Its defence statement said that in April 2014 that a Privinvest group company paid $1 million to a bank account in the name of Sunflower International Corp FZE. “Privinvest understands that this payment was, in whole or in part, for the benefit of President Nyusi,” it said.
The shipbuilder also said the group bought Mr Nyusi a Toyota Land Cruiser with his image and campaign insignia in South Africa, and that in August 2014 Mr Nyusi asked a Privinvest official for “further campaign contributions” during a visit to Paris.
Sunflower International appears to be a trading company registered in the UAE emirate of Ras al-Khaimah, a tax haven and corporate secrecy jurisdiction. Mr Nyusi’s office did not respond to a request for comment about these allegations. The president has said in the past that he wants to clamp down on corruption and did not know about the secret loans.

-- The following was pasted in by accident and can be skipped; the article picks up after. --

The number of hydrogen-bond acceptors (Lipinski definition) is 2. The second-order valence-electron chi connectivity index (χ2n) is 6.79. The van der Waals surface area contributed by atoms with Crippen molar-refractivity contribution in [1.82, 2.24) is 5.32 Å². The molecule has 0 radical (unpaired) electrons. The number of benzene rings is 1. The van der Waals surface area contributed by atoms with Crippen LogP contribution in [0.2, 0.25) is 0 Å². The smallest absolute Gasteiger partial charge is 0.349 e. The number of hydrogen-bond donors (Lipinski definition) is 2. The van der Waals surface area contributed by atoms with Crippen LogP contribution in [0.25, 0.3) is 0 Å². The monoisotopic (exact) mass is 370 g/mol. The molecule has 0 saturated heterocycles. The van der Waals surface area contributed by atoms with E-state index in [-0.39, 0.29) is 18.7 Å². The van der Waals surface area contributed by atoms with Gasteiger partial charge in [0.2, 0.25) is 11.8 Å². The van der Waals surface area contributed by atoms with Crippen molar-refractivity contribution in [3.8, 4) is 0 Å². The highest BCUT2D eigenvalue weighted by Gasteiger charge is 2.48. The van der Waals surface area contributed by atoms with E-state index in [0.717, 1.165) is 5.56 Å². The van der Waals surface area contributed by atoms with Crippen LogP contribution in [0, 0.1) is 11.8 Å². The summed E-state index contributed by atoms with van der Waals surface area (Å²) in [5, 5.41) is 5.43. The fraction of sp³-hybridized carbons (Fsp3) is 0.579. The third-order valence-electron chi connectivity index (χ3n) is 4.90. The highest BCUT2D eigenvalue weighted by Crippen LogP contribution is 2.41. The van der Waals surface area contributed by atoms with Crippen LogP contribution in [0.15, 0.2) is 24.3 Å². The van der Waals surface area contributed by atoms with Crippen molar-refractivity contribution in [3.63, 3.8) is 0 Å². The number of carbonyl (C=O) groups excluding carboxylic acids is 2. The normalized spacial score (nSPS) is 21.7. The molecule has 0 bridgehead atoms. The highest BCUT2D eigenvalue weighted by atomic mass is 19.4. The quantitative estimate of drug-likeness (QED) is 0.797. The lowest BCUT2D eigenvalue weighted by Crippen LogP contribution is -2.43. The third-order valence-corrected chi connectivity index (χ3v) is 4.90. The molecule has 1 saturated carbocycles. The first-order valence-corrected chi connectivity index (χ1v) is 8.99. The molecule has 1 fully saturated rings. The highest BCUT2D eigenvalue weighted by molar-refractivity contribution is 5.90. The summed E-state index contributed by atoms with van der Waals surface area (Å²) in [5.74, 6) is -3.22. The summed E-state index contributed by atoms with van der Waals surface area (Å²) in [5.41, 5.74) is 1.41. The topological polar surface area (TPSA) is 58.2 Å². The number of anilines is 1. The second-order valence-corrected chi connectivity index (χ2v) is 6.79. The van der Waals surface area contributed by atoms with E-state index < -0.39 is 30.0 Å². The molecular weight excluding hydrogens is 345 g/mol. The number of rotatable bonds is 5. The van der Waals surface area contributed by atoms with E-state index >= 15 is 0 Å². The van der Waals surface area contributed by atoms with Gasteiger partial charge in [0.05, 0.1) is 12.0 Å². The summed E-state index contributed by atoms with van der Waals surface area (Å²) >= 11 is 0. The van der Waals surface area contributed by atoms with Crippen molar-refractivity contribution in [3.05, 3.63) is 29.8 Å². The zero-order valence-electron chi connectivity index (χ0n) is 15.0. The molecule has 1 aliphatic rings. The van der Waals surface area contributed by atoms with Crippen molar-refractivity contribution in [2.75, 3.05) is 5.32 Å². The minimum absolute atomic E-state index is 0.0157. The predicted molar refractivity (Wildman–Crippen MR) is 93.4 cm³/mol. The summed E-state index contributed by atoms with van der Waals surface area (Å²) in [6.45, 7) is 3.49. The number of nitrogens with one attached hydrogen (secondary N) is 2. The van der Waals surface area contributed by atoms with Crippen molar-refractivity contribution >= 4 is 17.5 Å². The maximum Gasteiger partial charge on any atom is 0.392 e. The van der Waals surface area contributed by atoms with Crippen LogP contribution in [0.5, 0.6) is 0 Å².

Privinvest’s owner further stated in court that his companies paid a total of $7 million to Mr Chang in 2013.
But he said this was for private ventures that Privinvest and Mr Chang would have embarked on after his term as finance minister ended in 2014.
A lawyer representing the Mozambican government said in papers filed with the Johannesburg court that Mozambique’s judicial system was independent of political control.
“The request by Mozambique is a genuine and bona fide request with the full intention to prosecute Mr Chang for the criminal offences of corruption, money laundering and other related offences. The indictment that has been issued against Mr Chang speaks for itself.”
But Mr Nuvungo is not convinced and wants South Africa to send Mr Chang to the US instead to face trial.
He believes that if Mr Chang returns home, it will mean the “success of impunity… because the Mozambique judicial system will not allow a proper process.”
- A BBC report